Russian Army A Shadow Of Its Cold War Self
Not that we're hankering for the heyday of the mighty Red Army. But the decline of the Russian armed forces is startling. Sure, they can mop the floor with a tiny country like Georgia. But the days when NATO needed to worry about T-80 main battle tanks rolling into Berlin, flanked by crack Soviet paratroopers, are truly in the past, thanks to systematic corruption and rock-bottom professional standards.
Despite the shortage of volunteers, Mr. Serdyukov, the defense minister, announced at the end of 2009 that Russia's ground forces had been reorganized into 85 brigades of "permanent combat readiness," doing away with bulkier divisions and making the army more mobile. Only later did officials acknowledge that the brigades were made up mostly of one-year conscripts, men with few combat skills.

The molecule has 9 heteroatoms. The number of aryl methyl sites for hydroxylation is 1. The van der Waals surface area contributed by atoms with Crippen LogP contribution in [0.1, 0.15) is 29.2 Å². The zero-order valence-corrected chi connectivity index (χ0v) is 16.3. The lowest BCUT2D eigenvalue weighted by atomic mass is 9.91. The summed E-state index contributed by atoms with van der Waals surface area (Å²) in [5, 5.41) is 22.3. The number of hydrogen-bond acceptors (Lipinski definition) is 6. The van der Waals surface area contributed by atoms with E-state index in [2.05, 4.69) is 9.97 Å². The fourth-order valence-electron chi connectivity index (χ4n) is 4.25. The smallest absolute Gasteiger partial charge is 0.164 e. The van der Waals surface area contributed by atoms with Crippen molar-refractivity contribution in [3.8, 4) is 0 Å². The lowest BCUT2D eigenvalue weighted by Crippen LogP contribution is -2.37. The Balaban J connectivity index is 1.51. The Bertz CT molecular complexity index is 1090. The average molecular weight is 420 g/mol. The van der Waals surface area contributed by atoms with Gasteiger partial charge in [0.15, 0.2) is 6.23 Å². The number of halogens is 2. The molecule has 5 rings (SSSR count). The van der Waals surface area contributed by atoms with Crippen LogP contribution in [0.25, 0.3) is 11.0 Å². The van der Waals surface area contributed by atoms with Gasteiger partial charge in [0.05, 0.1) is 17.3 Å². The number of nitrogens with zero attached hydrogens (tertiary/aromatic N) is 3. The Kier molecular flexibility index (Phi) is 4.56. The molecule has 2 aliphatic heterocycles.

The enlistment drive's failure puts constraints on Russia's reach. When ethnic rioting in June threatened to tear Kyrgyzstan apart, its president appealed for Russian peacekeepers, the kind of force Moscow once deployed routinely as a political tool. This time the Kremlin demurred—in part, defense analysts say, because the army couldn't spare a full brigade of professional soldiers.